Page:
Instead of focusing on whether a market is “free” or not, we need to start thinking about the degree to which a market remains centralized or decentralized. The feud between capitalism and socialism boils down to the role of centralized powers in a sustainable economy. Socialism tends to embrace centralization while capitalism fights to “free the markets,” which many capitalists see as a form of decentralization but often has no such effect because the freedom of markets allows for the freedom to corrupt markets through regulatory capture.
To the extent that consumers can only buy what businesses produce, and that businesses can only (legally) produce what governments will allow, the freedom of markets can only be a half-truth. We often mistake the freedom to do business with the relative freedom of the individuals involved in doing business. If freedom is power and absolute power corrupts absolutely then why should we believe that the individuals lucky enough to be freed by capitalism first won’t become as corrupt as any centralized socialist power centers? Power lends freedom but more importantly, power requires responsibility.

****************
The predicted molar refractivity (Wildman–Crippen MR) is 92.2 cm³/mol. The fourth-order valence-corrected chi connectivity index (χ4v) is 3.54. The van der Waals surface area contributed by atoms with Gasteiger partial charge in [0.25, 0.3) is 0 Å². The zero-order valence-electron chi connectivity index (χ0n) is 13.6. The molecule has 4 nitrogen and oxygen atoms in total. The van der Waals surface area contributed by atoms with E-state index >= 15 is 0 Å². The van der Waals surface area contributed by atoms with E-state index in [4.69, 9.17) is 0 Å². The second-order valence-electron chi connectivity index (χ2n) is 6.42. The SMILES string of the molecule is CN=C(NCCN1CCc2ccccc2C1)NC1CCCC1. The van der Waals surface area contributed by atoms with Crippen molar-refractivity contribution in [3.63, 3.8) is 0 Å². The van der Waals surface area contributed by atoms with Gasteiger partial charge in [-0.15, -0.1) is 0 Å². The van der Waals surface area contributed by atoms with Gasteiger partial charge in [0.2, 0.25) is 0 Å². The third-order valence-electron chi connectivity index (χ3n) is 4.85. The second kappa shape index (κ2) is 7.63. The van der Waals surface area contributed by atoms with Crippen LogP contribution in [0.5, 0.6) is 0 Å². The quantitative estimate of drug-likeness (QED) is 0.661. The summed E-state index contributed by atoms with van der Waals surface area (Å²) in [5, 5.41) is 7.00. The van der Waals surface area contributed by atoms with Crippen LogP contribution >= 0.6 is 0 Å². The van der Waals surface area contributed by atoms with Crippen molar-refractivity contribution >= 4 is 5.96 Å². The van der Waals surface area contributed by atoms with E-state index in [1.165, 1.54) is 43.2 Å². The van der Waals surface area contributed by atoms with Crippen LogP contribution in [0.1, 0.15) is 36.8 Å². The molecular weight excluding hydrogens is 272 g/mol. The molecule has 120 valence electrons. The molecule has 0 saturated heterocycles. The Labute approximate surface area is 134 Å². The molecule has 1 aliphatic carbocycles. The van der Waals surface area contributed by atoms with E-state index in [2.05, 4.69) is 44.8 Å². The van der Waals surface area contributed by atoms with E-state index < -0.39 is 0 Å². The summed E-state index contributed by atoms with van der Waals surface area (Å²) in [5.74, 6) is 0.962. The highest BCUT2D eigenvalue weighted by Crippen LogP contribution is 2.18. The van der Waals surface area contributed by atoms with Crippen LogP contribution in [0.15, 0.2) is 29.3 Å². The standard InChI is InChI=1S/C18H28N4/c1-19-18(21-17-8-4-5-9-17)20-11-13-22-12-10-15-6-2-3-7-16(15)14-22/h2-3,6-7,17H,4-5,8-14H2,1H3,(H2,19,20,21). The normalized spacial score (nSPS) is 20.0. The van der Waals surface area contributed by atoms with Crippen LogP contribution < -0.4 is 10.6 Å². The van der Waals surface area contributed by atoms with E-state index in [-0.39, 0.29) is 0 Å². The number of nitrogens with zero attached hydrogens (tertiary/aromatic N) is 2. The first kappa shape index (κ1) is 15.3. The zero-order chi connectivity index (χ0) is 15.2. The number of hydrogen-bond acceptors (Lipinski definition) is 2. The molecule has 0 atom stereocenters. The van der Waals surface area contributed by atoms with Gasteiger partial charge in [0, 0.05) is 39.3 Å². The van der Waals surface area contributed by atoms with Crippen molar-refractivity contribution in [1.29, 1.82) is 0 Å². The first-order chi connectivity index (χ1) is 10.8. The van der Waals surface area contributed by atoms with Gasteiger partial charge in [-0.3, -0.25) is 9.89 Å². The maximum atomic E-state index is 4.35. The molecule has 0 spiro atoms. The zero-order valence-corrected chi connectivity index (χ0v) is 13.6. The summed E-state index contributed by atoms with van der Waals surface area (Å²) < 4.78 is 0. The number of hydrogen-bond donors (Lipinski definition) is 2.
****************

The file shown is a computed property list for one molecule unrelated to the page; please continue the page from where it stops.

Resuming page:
A sustainable economy requires maintenance, and that responsibility falls on all of us proportional to the power we have within it. Decentralized systems afford us a sort of luxury in that we don’t have to worry as much about startup costs and gaining a foothold in an industry because once we understand the incentives that align different economic systems and figure out how to reproduce them in a decentralized manner the institutions supporting the foundations of the industry will adopt them or perish. It’s not about subversion; just creating secure, legal systems tapped into the “free” market that have a decentralizing effect.